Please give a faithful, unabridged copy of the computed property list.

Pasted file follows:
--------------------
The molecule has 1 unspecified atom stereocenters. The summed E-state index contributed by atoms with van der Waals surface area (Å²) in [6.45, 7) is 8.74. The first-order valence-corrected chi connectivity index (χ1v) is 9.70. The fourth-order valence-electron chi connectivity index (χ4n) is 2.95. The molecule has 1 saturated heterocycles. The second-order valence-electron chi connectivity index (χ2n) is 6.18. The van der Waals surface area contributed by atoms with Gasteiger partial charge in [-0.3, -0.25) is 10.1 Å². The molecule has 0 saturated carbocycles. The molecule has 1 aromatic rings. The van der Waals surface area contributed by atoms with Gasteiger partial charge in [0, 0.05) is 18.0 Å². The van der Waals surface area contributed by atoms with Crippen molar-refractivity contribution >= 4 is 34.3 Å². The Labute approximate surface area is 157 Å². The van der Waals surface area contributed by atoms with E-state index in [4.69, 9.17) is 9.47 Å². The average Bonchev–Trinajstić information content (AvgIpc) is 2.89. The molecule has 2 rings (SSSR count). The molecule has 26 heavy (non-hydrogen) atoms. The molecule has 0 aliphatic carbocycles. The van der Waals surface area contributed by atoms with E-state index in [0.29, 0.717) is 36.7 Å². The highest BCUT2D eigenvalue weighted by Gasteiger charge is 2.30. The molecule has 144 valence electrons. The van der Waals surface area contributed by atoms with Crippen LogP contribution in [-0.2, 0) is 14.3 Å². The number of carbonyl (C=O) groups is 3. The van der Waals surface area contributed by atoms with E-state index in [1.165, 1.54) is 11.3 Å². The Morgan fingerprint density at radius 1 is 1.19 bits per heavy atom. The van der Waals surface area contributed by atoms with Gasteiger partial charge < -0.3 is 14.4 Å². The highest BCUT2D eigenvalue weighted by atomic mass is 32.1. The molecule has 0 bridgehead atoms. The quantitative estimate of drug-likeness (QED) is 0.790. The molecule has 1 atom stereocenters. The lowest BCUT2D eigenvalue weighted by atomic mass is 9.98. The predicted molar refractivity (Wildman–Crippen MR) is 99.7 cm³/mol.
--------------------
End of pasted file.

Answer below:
The molecule has 1 unspecified atom stereocenters. The summed E-state index contributed by atoms with van der Waals surface area (Å²) in [6.45, 7) is 8.74. The first-order valence-corrected chi connectivity index (χ1v) is 9.70. The fourth-order valence-electron chi connectivity index (χ4n) is 2.95. The molecule has 1 saturated heterocycles. The second-order valence-electron chi connectivity index (χ2n) is 6.18. The van der Waals surface area contributed by atoms with Gasteiger partial charge in [-0.3, -0.25) is 10.1 Å². The molecule has 0 saturated carbocycles. The molecule has 1 aromatic rings. The van der Waals surface area contributed by atoms with Gasteiger partial charge in [0, 0.05) is 18.0 Å². The van der Waals surface area contributed by atoms with Crippen molar-refractivity contribution >= 4 is 34.3 Å². The Labute approximate surface area is 157 Å². The van der Waals surface area contributed by atoms with E-state index in [4.69, 9.17) is 9.47 Å². The average Bonchev–Trinajstić information content (AvgIpc) is 2.89. The molecule has 2 rings (SSSR count). The molecule has 26 heavy (non-hydrogen) atoms. The molecule has 0 aliphatic carbocycles. The van der Waals surface area contributed by atoms with E-state index in [0.29, 0.717) is 36.7 Å². The highest BCUT2D eigenvalue weighted by Gasteiger charge is 2.30. The molecule has 144 valence electrons. The van der Waals surface area contributed by atoms with Crippen LogP contribution in [-0.2, 0) is 14.3 Å². The number of carbonyl (C=O) groups is 3. The van der Waals surface area contributed by atoms with E-state index in [1.165, 1.54) is 11.3 Å². The Morgan fingerprint density at radius 1 is 1.19 bits per heavy atom. The van der Waals surface area contributed by atoms with Gasteiger partial charge < -0.3 is 14.4 Å². The highest BCUT2D eigenvalue weighted by atomic mass is 32.1. The molecule has 0 bridgehead atoms. The quantitative estimate of drug-likeness (QED) is 0.790. The molecule has 1 atom stereocenters. The lowest BCUT2D eigenvalue weighted by atomic mass is 9.98. The predicted molar refractivity (Wildman–Crippen MR) is 99.7 cm³/mol.